Opened 8 years ago

Closed 7 years ago

Last modified 7 years ago

#2751 closed defect (worksforme)

Don't give remotely exploitable relays the HSDir flag

Reported by: rransom Owned by:
Priority: Medium Milestone: Tor: 0.2.3.x-final
Component: Core Tor/Tor Version:
Severity: Keywords: tor-auth
Cc: Actual Points:
Parent ID: Points:
Reviewer: Sponsor:

Description

2011-03-13 23:27 <hsdir> why relays with heap corruptions still have hsdir? it is way to crash for them and lost some number of hsdir for net.

Child Tickets

Change History (12)

comment:1 Changed 8 years ago by Sebastian

I don't think I agree here. If we believe those relays can't store hsdirs they surely can't handle client traffic either, in which case we should cut them out of the network entirely, or we decide they are ok to keep and we keep them hsdirs too

comment:2 in reply to:  1 ; Changed 8 years ago by rransom

Replying to Sebastian:

I don't think I agree here. If we believe those relays can't store hsdirs they surely can't handle client traffic either, in which case we should cut them out of the network entirely, or we decide they are ok to keep and we keep them hsdirs too

It's much easier to crash those buggy relays than to run arbitrary code on them. Some attackers have greater incentive to crash HSDir relays (in order to censor certain hidden service descriptors) or to crash Guard relays (in order to force a particular client whose guard nodes are known to choose another Guard node) than to crash arbitrary other relays.

If someone publishes or demonstrates a code-exec exploit for one of the heap-corruption bugs, we should drop all vulnerable relays from the consensus, but until then, we only need to take away the flags (Guard and HSDir) that make crashing a relay particularly harmful to the Tor network (and/or beneficial to an attacker).

comment:3 in reply to:  2 ; Changed 8 years ago by arma

Replying to rransom:

but until then, we only need to take away the flags (Guard and HSDir) that make crashing a relay particularly harmful to the Tor network (and/or beneficial to an attacker).

This is another of those cases where we have a tradeoff to make: increased robustness (or anonymity in the case of Guard flags) against passive adversaries, vs decreased robustness against a particular (currently hypothetical) active adversary.

If we had more time to pay attention, I would say we should keep an eye out for this attack, and if we see it in the wild, then drop the flags. If we don't see it, no point reducing diversity against all the other (hypothetical) attackers we can't observe.

But if we don't have time to pay attention, should we reduce the diversity of the network preemptively? Sure makes me wish I had more answers to
https://blog.torproject.org/blog/research-problem-measuring-safety-tor-network

How many such relays are we talking about? As we wait, both the risk of keeping them and the impact of dropping them become less.

comment:4 in reply to:  3 Changed 8 years ago by nickm

Replying to arma:

How many such relays are we talking about? As we wait, both the risk of keeping them and the impact of dropping them become less.

Not easy to say given how distributors sometimes apply patches. But here's what the relays in the current consensus claim to be:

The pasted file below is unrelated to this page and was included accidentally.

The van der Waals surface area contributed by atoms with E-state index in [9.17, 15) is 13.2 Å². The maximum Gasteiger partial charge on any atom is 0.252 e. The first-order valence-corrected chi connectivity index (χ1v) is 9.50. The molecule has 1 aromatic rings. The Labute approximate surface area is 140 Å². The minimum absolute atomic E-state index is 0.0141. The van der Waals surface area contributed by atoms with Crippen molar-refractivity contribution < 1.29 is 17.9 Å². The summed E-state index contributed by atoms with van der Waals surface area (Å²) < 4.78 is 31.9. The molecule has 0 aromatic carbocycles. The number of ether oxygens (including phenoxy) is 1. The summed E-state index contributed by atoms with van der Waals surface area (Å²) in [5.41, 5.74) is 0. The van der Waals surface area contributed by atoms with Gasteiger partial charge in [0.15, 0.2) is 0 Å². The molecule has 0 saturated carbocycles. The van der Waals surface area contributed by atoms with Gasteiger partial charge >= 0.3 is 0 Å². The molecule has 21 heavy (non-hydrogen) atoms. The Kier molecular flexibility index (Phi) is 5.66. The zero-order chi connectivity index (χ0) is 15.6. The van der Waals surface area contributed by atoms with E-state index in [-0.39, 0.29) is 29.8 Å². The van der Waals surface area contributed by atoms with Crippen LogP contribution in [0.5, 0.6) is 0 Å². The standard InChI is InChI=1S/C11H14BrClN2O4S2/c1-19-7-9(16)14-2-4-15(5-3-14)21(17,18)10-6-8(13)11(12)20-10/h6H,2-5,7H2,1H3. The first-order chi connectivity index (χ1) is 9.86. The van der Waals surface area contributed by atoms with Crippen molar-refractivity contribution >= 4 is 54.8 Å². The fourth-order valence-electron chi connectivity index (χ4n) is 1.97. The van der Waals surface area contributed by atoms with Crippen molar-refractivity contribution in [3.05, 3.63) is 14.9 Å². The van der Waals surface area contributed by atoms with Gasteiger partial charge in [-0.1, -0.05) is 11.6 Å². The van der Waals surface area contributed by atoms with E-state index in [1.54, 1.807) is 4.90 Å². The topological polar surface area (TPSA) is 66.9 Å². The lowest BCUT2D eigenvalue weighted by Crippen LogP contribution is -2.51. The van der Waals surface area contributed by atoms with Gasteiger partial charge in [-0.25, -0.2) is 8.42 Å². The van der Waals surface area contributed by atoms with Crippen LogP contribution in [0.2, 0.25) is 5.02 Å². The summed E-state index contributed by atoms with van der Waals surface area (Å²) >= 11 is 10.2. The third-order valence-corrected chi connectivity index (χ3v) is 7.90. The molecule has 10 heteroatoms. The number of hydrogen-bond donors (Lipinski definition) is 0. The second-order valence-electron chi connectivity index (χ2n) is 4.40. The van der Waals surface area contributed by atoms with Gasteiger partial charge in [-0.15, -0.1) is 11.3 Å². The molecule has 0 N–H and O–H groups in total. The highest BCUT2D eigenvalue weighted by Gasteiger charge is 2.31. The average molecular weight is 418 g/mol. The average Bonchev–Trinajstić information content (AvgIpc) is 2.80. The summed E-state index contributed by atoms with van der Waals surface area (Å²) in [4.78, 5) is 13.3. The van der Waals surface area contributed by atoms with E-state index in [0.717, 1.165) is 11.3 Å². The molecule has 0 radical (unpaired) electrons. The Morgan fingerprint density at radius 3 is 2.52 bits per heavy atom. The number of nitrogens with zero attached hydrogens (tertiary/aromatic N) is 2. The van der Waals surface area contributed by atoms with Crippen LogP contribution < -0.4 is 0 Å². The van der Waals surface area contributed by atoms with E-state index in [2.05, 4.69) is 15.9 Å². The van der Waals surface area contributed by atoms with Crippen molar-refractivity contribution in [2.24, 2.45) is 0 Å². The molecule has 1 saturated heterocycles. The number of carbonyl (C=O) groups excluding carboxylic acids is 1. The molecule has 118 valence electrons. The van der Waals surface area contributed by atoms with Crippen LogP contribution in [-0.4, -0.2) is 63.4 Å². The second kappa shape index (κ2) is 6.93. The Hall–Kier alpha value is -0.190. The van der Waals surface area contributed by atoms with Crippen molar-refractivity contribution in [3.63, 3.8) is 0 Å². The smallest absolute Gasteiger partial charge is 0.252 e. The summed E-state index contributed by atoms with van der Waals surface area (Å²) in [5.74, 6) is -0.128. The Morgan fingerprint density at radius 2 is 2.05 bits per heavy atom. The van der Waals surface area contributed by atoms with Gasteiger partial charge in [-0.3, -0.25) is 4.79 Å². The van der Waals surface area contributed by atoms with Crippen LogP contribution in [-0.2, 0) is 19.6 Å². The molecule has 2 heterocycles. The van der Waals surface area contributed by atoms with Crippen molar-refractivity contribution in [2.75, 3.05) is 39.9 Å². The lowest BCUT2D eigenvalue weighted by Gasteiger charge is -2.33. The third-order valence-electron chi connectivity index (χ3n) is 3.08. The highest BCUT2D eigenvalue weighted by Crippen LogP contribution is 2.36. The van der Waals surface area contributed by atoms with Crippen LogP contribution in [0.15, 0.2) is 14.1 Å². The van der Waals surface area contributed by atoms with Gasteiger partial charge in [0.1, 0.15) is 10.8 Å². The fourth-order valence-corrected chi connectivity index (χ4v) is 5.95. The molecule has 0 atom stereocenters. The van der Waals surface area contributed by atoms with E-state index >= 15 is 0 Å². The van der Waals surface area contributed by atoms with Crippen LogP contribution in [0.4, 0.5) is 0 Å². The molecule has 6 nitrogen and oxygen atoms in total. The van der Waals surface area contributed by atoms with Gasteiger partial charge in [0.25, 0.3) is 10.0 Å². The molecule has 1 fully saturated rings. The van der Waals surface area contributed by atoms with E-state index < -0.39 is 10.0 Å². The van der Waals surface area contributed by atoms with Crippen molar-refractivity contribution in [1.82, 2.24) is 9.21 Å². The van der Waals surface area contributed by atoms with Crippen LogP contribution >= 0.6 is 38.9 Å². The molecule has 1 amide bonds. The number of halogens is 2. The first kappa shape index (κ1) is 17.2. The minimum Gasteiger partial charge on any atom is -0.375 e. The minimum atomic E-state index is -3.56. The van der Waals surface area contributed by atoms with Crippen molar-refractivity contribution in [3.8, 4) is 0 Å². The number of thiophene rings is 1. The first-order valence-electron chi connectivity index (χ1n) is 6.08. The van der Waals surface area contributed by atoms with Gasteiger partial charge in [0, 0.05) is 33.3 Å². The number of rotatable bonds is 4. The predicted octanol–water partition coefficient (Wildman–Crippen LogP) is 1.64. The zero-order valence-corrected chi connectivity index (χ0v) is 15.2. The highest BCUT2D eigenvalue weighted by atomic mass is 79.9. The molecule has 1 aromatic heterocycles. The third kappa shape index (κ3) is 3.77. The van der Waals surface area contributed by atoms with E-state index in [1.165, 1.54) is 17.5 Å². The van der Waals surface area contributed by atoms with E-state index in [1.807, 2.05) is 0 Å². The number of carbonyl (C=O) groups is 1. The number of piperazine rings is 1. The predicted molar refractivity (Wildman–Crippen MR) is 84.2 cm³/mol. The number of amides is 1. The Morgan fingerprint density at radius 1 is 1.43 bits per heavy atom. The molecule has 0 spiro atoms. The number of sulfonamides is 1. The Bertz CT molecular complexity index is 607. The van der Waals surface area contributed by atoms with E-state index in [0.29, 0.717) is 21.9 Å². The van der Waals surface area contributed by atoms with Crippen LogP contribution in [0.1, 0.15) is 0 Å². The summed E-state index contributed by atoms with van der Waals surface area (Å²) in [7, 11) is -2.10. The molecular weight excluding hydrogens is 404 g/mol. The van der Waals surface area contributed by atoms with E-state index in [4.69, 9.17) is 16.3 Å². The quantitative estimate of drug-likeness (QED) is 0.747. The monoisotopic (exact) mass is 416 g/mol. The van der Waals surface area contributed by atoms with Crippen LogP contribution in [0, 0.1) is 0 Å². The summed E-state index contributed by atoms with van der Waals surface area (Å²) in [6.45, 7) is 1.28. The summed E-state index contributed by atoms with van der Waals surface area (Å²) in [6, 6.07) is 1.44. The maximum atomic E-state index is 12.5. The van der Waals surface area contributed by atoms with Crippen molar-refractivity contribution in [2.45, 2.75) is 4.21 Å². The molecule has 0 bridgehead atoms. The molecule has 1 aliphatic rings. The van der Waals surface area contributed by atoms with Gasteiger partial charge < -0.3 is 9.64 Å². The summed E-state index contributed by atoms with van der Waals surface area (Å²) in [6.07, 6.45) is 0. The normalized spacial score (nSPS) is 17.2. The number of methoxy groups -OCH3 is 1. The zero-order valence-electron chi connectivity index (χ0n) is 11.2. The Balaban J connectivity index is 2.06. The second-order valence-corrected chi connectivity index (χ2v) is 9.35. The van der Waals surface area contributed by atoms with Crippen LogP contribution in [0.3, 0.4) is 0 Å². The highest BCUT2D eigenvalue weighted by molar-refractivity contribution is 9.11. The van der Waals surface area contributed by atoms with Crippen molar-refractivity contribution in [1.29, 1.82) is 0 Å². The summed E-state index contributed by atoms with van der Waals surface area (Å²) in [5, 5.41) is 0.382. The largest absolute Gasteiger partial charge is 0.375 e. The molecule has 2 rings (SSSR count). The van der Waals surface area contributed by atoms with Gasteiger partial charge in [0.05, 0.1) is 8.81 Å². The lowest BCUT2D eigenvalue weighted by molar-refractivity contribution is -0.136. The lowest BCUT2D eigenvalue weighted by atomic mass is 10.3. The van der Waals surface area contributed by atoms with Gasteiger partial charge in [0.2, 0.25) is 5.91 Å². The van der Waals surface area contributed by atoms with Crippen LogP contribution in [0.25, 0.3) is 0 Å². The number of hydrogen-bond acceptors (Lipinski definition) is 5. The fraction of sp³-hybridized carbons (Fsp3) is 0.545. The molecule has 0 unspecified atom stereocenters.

[506]$ grep '^v ' ~/.tor/cached-consensus  | sort -n | uniq -c 
   2 v Tor 0.2.0.31 (r16744)
   2 v Tor 0.2.0.32 (r17346)
   1 v Tor 0.2.0.33 (r18212)
  21 v Tor 0.2.0.34 (r18423)
  19 v Tor 0.2.0.35
  18 v Tor 0.2.1.19
  10 v Tor 0.2.1.20
  10 v Tor 0.2.1.21
  25 v Tor 0.2.1.22
   3 v Tor 0.2.1.23
   4 v Tor 0.2.1.24
  46 v Tor 0.2.1.25
 207 v Tor 0.2.1.26
   5 v Tor 0.2.1.26 (r7998a25fc4bfbf47)
  12 v Tor 0.2.1.26 (r7f4f5a379d6e56c3)
   9 v Tor 0.2.1.26 (rbde5a11c51433a6e)
   7 v Tor 0.2.1.26 (rc448fc5cb99188ea)
  18 v Tor 0.2.1.27 (r5e842d29f970dcaa)
  45 v Tor 0.2.1.27 (re57cb6b9762a2f94)
   1 v Tor 0.2.1.28 (r211)
  11 v Tor 0.2.1.28 (r60ccf2b5f1ac7f66)
   2 v Tor 0.2.1.28 (r62)
  67 v Tor 0.2.1.28 (r6e5496a2407ee589)
 247 v Tor 0.2.1.29 (r318f470bc5f2ad43)
 552 v Tor 0.2.1.29 (r8e9b25e6c7a2e70c)
 153 v Tor 0.2.1.29 (r98a499a5377f18b1)
 684 v Tor 0.2.1.30
   3 v Tor 0.2.2.10-alpha
   2 v Tor 0.2.2.12-alpha-dev
   8 v Tor 0.2.2.13-alpha
  20 v Tor 0.2.2.15-alpha
   3 v Tor 0.2.2.17-alpha
   2 v Tor 0.2.2.18-alpha
  18 v Tor 0.2.2.19-alpha
   8 v Tor 0.2.2.20-alpha
  21 v Tor 0.2.2.21-alpha
 149 v Tor 0.2.2.22-alpha
  89 v Tor 0.2.2.23-alpha
   1 v Tor 0.2.2.6-alpha
   1 v Tor 0.2.2.8-alpha
  10 v Tor 0.2.3.0-alpha-dev

comment:5 Changed 8 years ago by nickm

Milestone: Tor: 0.2.2.x-final

comment:6 Changed 8 years ago by arma

There are now fewer risky relays, but still plenty (especially running 0.2.1.26).

I think we should send mail to these operators and encourage them to upgrade.

The root problem here is that people are still running vulnerable versions. That's the problem we should try to fix (and not just hack around).

comment:7 Changed 8 years ago by rransom

Milestone: Tor: 0.2.2.x-finalTor: unspecified

comment:8 Changed 8 years ago by Sebastian

Resolution: wontfix
Status: newclosed

I'm closing this, as we don't seem to want to do what the ticket suggests. Getting people to upgrade is part of our other bundle plans.

comment:9 Changed 8 years ago by nickm

Milestone: Tor: unspecifiedTor: 0.2.3.x-final
Resolution: wontfix
Status: closedreopened

Actually, I'm open to the idea.

comment:10 Changed 7 years ago by arma

Resolution: worksforme
Status: reopenedclosed

Closing this one since #4788 made it obsolete.

comment:11 Changed 7 years ago by nickm

Keywords: tor-auth added

comment:12 Changed 7 years ago by nickm

Component: Tor Directory AuthorityTor
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